I think I found a bug in the compiler

Hey :wave:, as the title says, I think I found a bug in Elm 0.19.

To understand why this baffled me, let me explain you what I did: I have finally found some time to update the codebase at Yodel from 0.18 to Elm 0.19.1 one app at a time. Some circular dependencies inside our apps and the big changes that happened in the 0.19 update blocked me until now (the first PR I started was in August 2018, but was never finished).

Ok, long story short, we have a module called ShortUUID which allows us to convert (long) UUIDs like "64d7280f-736a-4ffa-b9c0-383f43486d0b" to a shorter version ("DTEETeS5R2XxjrVTZxXoJS") back and forth. You can find it here. I converted the code to 0.19 and also switched from the unsupported hickscorp/elm-bigint to the compatible cmditch/elm-bigint. And my tests kept failing for an hour or so. I suspected the new BigInt package and wanted to call it a day. And then I found the problem:

This is the working version:

encodeHelper : String -> BigInt -> String
encodeHelper output input =
    if BigInt.gt input zero then
        let
            index =
                input
                    |> BigInt.modBy abcLength
                    |> Maybe.map BigInt.toString
                    |> Maybe.andThen String.toInt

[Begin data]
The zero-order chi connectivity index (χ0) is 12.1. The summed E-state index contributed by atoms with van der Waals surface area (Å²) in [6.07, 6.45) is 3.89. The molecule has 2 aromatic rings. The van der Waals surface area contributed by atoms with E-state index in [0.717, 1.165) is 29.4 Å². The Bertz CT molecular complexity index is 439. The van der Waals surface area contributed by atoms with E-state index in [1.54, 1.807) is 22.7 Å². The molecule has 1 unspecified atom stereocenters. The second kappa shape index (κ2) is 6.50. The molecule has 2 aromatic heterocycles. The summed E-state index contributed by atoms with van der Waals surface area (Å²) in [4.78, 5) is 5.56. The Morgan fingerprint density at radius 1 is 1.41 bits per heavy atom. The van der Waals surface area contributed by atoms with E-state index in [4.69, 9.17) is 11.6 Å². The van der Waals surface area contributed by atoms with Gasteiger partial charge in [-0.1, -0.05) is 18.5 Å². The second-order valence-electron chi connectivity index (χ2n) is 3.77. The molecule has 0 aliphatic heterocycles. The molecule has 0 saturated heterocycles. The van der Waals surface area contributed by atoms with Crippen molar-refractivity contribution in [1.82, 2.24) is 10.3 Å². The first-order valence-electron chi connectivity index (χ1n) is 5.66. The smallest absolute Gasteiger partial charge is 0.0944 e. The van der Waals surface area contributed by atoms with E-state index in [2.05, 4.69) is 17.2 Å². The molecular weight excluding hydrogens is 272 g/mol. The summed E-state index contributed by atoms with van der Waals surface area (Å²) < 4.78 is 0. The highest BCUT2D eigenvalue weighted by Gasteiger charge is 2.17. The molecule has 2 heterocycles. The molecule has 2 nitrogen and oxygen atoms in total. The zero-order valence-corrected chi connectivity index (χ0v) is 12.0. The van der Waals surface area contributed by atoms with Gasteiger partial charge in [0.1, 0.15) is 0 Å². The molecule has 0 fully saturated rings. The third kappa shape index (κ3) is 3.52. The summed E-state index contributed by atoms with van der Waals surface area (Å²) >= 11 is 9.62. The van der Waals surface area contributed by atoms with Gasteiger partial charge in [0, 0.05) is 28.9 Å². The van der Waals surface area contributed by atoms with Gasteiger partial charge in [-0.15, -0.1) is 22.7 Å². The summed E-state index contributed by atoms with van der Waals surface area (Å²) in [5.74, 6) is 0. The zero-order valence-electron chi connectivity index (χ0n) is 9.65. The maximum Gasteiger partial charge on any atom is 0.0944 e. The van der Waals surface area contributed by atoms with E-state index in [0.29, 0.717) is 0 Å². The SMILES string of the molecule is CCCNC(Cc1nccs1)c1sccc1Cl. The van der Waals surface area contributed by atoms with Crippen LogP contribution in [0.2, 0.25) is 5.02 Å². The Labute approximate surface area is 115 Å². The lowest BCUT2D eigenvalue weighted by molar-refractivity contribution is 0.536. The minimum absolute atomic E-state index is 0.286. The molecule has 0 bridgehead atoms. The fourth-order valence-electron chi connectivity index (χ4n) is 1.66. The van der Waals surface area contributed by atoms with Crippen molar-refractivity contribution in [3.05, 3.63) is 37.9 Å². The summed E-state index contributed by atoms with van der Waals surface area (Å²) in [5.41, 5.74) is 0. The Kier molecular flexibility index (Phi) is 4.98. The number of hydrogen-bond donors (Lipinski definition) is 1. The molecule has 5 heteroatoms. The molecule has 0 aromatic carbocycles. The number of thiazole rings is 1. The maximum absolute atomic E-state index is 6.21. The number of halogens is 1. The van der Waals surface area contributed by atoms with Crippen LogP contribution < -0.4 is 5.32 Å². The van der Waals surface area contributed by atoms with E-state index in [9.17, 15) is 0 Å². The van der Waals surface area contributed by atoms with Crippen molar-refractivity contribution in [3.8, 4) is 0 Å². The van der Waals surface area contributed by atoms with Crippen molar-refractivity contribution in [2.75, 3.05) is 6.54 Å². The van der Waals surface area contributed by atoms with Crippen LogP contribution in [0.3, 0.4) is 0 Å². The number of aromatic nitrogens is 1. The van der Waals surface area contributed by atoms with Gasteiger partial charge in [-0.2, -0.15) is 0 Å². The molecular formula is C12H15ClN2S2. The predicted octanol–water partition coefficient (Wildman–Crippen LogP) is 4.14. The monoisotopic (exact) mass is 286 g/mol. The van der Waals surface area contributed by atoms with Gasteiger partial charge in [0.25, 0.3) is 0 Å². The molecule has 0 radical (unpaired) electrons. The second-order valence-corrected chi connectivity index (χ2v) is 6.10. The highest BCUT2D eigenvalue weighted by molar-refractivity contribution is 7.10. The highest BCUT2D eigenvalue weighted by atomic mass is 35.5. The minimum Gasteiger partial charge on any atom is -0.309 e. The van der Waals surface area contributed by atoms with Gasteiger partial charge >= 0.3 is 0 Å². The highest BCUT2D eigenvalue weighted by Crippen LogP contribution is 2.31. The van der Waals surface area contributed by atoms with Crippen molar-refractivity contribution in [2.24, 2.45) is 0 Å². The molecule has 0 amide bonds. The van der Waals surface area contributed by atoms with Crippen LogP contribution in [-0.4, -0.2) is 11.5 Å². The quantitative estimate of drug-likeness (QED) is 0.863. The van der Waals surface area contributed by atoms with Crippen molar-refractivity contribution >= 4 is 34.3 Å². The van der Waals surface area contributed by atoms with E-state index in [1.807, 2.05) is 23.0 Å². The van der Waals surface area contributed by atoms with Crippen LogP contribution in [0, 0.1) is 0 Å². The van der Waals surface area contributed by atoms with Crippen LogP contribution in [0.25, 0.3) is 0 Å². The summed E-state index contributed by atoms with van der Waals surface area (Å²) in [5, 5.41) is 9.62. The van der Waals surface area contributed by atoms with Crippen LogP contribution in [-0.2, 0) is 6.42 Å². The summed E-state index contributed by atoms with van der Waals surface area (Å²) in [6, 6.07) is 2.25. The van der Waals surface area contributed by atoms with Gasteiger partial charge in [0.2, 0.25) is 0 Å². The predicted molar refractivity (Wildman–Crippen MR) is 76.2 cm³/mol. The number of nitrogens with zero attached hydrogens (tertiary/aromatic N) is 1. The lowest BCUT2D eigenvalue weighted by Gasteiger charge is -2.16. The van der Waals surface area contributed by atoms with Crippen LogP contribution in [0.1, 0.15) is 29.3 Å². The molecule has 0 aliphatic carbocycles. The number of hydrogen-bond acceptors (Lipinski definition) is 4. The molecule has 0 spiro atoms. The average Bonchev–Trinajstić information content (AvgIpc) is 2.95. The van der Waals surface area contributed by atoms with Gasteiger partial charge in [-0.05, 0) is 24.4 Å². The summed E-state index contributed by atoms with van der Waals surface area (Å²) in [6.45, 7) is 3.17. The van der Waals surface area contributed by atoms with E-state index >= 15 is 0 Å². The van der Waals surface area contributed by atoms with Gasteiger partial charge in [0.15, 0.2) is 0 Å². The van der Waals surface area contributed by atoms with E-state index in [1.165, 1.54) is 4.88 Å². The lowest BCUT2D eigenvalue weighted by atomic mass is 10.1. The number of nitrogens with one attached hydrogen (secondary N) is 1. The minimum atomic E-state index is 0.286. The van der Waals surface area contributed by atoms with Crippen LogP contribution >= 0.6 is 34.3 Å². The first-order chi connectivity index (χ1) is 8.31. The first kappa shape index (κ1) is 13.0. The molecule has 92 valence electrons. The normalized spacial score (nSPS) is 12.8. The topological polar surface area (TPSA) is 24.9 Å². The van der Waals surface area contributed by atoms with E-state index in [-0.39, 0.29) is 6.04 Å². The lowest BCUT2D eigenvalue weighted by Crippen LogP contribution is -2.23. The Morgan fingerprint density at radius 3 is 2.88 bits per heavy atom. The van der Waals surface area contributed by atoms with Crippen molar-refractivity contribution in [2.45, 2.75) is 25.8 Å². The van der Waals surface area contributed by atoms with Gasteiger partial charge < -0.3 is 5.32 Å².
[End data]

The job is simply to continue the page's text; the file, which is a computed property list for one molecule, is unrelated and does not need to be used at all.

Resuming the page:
|> Maybe.withDefault 0

            char =
                abc
                    |> List.getAt index
                    |> Maybe.withDefault ' '

            newInput =
                BigInt.div input abcLength

            newOutput =
                String.cons char output
        in
        encodeHelper newOutput newInput

    else
        output

and this is the broken one:

encodeHelper : String -> BigInt -> String
encodeHelper output input =
    if BigInt.gt input zero then
        let
            index =
                newInput
                    |> BigInt.modBy abcLength
                    |> Maybe.map BigInt.toString
                    |> Maybe.andThen String.toInt
                    |> Maybe.withDefault 0

            char =
                abc
                    |> List.getAt index
                    |> Maybe.withDefault ' '

            newInput =
                BigInt.div input abcLength

            newOutput =
                String.cons char output
        in
        encodeHelper newOutput newInput

    else
        output

Do you see the difference? I used newInput in the first index assignment instead of just input. And the compiler did not say a single word, which is very Elm-unlike. :wink: newInput is clearly defined below, and should in my opinion not be available above its definition.

My question now: Is this intended behavior or a bug in the Elm compiler?

But that’s not how Elm works anywhere.

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So I have to treat local definitions like global defined ones somewhere else in my module?

Yes, I seldom worry about the order, especially once it gets longer. I’m more focused on trying to put logically related things together, not the order of execution.

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Well, then I learned something new today :blush: Thx a lot, good sir!

This behavior is necessary to support mutually recursive functions

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